Generally speaking, it is worth doing due diligence on any counterparty that you have never worked with before. This may help you to assess whether it is someone you want to do business with and also gather some essential information which can come in useful if things do get sour.
It is important to ensure that contractual terms are as certain as can be on such issues as the timing and delivery of goods/services as well as timing and method of payment. The more thoroughly your contract is drafted, the less disputes are likely to arise regarding the interpretation of it.
We still see SMEs relying on cheques as a means of security, which can work to some extent. But importantly the UAE law in relation to cheques is evolving and recently the Dubai Attorney General issued an order stating that minor cheque offences (below AED200,000) shall now be subject to financial penalty only and not a prison sentence as long as the debtor’s actions weren’t fraudulent.
How easy are the DIFC courts for settlement? And are they advisable for what may seem like small sums?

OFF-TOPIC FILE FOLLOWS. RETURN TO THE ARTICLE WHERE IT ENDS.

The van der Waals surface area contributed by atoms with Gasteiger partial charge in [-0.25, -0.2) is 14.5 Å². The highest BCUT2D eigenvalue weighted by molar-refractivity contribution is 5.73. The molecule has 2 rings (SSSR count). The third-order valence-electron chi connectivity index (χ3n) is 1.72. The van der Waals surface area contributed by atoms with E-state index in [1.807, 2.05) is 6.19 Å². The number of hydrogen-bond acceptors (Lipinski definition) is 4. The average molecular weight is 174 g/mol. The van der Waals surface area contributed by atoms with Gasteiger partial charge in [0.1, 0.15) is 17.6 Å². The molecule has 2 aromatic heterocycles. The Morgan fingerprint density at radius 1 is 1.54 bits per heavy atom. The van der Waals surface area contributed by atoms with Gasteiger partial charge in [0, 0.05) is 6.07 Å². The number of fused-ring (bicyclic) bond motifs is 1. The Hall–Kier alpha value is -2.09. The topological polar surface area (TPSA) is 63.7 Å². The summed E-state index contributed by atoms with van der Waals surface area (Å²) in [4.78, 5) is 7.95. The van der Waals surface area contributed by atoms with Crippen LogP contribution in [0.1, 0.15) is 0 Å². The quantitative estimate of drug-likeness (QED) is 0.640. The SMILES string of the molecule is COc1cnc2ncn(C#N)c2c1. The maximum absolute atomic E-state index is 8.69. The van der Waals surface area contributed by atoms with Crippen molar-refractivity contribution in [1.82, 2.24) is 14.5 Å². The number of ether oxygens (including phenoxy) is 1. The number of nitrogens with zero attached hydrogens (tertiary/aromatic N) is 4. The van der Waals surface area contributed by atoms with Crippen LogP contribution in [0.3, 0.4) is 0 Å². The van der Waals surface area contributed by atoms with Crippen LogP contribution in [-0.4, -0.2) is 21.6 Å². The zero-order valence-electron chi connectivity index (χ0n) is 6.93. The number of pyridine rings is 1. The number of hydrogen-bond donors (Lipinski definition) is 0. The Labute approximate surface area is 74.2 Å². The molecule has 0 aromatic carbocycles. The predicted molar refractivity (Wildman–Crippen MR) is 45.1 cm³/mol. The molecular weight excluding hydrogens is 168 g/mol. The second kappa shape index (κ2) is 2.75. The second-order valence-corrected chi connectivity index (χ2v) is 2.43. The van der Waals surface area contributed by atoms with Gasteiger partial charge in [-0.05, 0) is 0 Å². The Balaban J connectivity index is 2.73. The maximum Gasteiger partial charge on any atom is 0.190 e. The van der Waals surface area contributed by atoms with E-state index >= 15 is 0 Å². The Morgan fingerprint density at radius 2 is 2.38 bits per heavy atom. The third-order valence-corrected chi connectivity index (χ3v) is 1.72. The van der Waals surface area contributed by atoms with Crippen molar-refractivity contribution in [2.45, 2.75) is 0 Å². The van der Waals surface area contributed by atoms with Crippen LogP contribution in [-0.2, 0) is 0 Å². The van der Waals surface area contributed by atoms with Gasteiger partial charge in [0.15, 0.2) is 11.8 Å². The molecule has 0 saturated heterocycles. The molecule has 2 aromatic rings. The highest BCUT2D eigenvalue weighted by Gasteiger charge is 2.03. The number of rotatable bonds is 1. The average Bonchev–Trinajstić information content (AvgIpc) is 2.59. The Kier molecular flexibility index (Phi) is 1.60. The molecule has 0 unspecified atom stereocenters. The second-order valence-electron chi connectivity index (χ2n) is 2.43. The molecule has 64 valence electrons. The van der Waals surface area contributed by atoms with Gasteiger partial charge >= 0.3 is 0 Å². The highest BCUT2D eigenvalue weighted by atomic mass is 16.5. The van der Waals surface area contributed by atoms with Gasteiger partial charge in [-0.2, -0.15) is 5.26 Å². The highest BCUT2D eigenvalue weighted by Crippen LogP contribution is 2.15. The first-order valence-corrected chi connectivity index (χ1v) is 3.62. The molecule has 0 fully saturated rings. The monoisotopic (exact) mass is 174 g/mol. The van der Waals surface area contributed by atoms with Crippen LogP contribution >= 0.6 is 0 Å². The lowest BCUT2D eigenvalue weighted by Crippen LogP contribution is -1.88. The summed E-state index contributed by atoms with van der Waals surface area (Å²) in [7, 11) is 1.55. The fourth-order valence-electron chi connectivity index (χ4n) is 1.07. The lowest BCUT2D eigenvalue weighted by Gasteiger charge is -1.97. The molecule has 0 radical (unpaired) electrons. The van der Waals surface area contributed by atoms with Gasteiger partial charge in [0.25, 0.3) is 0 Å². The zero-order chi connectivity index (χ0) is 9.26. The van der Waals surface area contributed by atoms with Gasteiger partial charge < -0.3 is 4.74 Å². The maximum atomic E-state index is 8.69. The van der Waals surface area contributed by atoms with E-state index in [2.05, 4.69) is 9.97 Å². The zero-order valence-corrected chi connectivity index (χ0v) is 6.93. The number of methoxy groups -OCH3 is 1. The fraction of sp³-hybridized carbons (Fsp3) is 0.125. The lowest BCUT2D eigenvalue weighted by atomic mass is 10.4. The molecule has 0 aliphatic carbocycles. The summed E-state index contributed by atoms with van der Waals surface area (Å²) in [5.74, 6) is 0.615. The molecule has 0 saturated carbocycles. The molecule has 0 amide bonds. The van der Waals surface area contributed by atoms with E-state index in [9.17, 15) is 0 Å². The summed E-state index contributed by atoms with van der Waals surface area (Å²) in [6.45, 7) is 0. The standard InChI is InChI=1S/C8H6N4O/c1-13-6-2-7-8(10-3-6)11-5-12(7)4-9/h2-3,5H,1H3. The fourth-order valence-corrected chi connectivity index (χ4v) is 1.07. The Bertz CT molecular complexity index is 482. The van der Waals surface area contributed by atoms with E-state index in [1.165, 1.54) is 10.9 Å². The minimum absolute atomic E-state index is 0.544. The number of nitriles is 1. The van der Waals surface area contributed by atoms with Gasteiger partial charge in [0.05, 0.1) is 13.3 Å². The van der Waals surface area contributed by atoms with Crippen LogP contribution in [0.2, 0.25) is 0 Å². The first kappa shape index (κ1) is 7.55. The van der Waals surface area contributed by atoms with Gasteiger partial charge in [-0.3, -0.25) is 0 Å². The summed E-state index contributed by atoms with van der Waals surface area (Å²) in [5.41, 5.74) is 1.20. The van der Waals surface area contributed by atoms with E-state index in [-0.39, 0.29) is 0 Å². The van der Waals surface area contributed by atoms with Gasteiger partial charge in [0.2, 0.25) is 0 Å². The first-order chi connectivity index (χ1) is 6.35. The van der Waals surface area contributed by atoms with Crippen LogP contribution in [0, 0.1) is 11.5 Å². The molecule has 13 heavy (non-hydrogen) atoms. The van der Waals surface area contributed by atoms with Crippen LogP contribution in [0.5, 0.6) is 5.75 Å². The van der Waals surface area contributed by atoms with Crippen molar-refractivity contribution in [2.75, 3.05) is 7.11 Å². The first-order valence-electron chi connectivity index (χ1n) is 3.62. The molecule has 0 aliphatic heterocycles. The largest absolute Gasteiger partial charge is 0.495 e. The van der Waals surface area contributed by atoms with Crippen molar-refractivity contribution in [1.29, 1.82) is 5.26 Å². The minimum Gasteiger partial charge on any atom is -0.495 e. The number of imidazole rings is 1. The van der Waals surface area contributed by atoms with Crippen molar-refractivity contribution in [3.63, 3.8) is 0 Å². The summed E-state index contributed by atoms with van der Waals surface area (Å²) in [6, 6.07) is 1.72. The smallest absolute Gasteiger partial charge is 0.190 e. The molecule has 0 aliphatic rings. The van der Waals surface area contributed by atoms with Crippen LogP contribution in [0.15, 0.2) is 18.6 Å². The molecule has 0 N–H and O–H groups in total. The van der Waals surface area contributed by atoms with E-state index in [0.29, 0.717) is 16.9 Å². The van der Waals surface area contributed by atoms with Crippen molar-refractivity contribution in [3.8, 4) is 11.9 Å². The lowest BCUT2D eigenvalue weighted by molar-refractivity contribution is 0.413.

The DIFC Courts have a special court for small claims – the Small Claims Tribunal (SCT). The SCT has jurisdiction over certain disputes in the DIFC, but even the parties that are not based in the DIFC can refer their disputes to it as long as the amount in dispute is less than AED1m. The court fees at the SCT are set at a lower level to enable any SME or individual to have access to justice.
The dispute resolution mechanism at the SCT is simplified and proceeds without the need for lawyers, which helps to level the playing field in some circumstances and to save on legal fees. According to SCT’s statistics, 88 percent of cases are resolved in less than four weeks after successful service. I am not saying that this would be a suitable forum for everyone, but it is certainly worth considering it at the stage of drafting the contract.
Formed in 2002, the Dubai Business Women Council (DBWC) is the official representative organisation for businesswomen, both professionals and entrepreneurs, in Dubai.